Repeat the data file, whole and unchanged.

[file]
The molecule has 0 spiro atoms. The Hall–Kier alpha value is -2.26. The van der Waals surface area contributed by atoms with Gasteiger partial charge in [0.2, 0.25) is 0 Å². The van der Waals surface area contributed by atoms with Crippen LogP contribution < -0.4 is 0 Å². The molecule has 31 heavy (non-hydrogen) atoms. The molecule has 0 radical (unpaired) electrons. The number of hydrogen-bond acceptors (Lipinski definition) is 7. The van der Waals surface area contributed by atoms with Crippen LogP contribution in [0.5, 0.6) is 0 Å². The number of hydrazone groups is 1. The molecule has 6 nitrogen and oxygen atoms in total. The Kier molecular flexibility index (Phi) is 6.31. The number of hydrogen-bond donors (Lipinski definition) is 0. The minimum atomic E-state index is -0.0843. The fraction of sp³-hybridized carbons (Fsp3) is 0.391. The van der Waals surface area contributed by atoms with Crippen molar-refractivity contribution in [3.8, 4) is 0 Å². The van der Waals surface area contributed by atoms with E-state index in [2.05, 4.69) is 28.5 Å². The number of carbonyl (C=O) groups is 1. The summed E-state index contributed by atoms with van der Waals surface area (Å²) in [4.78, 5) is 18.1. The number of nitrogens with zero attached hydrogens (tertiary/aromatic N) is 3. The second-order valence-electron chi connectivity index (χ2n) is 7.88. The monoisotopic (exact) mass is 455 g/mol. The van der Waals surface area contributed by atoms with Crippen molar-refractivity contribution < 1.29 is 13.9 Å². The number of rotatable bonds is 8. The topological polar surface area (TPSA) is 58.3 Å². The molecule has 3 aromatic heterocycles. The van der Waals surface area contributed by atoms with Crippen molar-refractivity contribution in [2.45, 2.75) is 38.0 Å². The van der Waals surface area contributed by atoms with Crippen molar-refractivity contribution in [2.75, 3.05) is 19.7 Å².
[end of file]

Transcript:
The molecule has 0 spiro atoms. The Hall–Kier alpha value is -2.26. The van der Waals surface area contributed by atoms with Gasteiger partial charge in [0.2, 0.25) is 0 Å². The van der Waals surface area contributed by atoms with Crippen LogP contribution < -0.4 is 0 Å². The molecule has 31 heavy (non-hydrogen) atoms. The molecule has 0 radical (unpaired) electrons. The number of hydrogen-bond acceptors (Lipinski definition) is 7. The van der Waals surface area contributed by atoms with Crippen LogP contribution in [0.5, 0.6) is 0 Å². The number of hydrazone groups is 1. The molecule has 6 nitrogen and oxygen atoms in total. The Kier molecular flexibility index (Phi) is 6.31. The number of hydrogen-bond donors (Lipinski definition) is 0. The minimum atomic E-state index is -0.0843. The fraction of sp³-hybridized carbons (Fsp3) is 0.391. The van der Waals surface area contributed by atoms with Crippen molar-refractivity contribution in [3.8, 4) is 0 Å². The van der Waals surface area contributed by atoms with E-state index in [2.05, 4.69) is 28.5 Å². The number of carbonyl (C=O) groups is 1. The summed E-state index contributed by atoms with van der Waals surface area (Å²) in [4.78, 5) is 18.1. The number of nitrogens with zero attached hydrogens (tertiary/aromatic N) is 3. The second-order valence-electron chi connectivity index (χ2n) is 7.88. The monoisotopic (exact) mass is 455 g/mol. The van der Waals surface area contributed by atoms with Crippen molar-refractivity contribution < 1.29 is 13.9 Å². The number of rotatable bonds is 8. The topological polar surface area (TPSA) is 58.3 Å². The molecule has 3 aromatic heterocycles. The van der Waals surface area contributed by atoms with Crippen molar-refractivity contribution in [2.45, 2.75) is 38.0 Å². The van der Waals surface area contributed by atoms with Crippen molar-refractivity contribution in [2.75, 3.05) is 19.7 Å².